but at least 3,000, maybe more, who have already come in here all waiting to hear donald trump speak, again, in little rock when so much of our attention has really been on new hampshire. >> well, and that's going to be a gamble. we'll see if it pays off for him. kerry, thanks very much. and thanks to that viewer for the plug for our pals on "morning joe." he watches at 5:00 because of course that's central time. up next, the next installment of our making of a candidate series. tonight we'll focus on kris christie's time as u.s. attorney in new jersey and how it put him on the path to a 2016 run. first, here's mary thompson with cnbc market rally. >> thanks, chuck. the dow rallies 183 points, the s&p 9. the nasdaq down 12. the tech stock sector added 205,000 jobs. they expected increase of 195,000. that report comes two days before the government's january jobs data. meanwhile, home depot says it plans to hire 80,000 seasonal
in today's making of a candidate closeup we're looking at the nearly seven years kris christie spent as u.s. attorney. just last year he called it the best job he ever had, and this is from a two-term governor, but he's still very much the hard charging prosecutor he once was. he told new hampshire voters today, in fact, that because of that time it makes him hillary clinton's worst nightmare. >> she's been running away from federal prosecutors for the last six months.
man, she sees a federal prosecutor on the stage, i'll beat her rear end on that stage. after i do, she'll be relieved because she'll just be worried i was going to serve her with a subpoena. >> so there you go. people may forget that before kris christie was a governor or a presidential candidate he was a u.s. attorney for his home state. in 2001 president bush nominated kris christie as new jersey's top prosecutor. it's a day christie remembers well. >> i was named to that position by president bush on september 10th, 2001. the next day the job that i accepted became very different. >> outside of his work directly related to 9/11 christie may have become best known as the prosecutor bent on cleaning up the kind of corruption that had made new jersey politics into a punch line. by the time he left office christie's office had successfully convicted more than 130 public officials for corruption. he didn't lose once. but it was the post 9/11 world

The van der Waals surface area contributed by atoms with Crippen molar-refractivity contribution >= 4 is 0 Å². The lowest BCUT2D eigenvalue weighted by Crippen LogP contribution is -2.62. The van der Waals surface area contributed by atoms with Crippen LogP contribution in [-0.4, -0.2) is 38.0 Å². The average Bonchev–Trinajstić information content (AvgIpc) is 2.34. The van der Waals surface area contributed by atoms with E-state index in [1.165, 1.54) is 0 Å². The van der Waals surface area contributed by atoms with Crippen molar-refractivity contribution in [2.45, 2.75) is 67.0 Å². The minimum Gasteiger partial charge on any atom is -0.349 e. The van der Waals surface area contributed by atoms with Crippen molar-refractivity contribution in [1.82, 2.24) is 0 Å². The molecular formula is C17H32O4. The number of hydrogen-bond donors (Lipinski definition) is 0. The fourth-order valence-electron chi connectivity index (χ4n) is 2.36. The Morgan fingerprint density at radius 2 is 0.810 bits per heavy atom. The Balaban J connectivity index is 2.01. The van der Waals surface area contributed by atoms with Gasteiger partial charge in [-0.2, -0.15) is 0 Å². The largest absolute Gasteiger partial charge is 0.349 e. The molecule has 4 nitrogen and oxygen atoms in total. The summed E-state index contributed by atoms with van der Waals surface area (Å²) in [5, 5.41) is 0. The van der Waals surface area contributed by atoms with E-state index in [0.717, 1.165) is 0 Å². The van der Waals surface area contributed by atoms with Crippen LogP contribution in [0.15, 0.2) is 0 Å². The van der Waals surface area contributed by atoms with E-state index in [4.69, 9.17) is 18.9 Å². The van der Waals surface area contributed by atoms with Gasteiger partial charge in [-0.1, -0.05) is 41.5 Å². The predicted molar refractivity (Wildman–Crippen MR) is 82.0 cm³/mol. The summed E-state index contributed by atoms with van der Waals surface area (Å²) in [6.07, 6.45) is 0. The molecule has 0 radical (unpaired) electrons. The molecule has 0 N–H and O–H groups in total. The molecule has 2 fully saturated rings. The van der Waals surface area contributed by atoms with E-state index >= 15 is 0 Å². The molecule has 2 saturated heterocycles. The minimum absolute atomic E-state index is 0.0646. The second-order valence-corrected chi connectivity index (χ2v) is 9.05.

that primarily shaped kris christie's world as a prosecutor and candidate. in a department of justice report that essentially ran down his entire time in office christie wrote about two important national cases in the post 9/11 era that ended up in his lap. one, the case of emmitt lakhani, a british citizen ultimately convicted and sentenced to nearly 50 years behind bars. the other, a plot to attack soldiers at new jersey's fort dix that ultimately landed six men in prison, four of them serving life sentences. 2009 christie used his hard-nosed persona as a hammer in his bid to unseat an incumbent democratic governor in new jersey, john khorasan. >> in my seven years as united states attorney, i never shied away from the tough decisions. as governor, i won't shy away from the tough decisions either. believe me, i know how to hold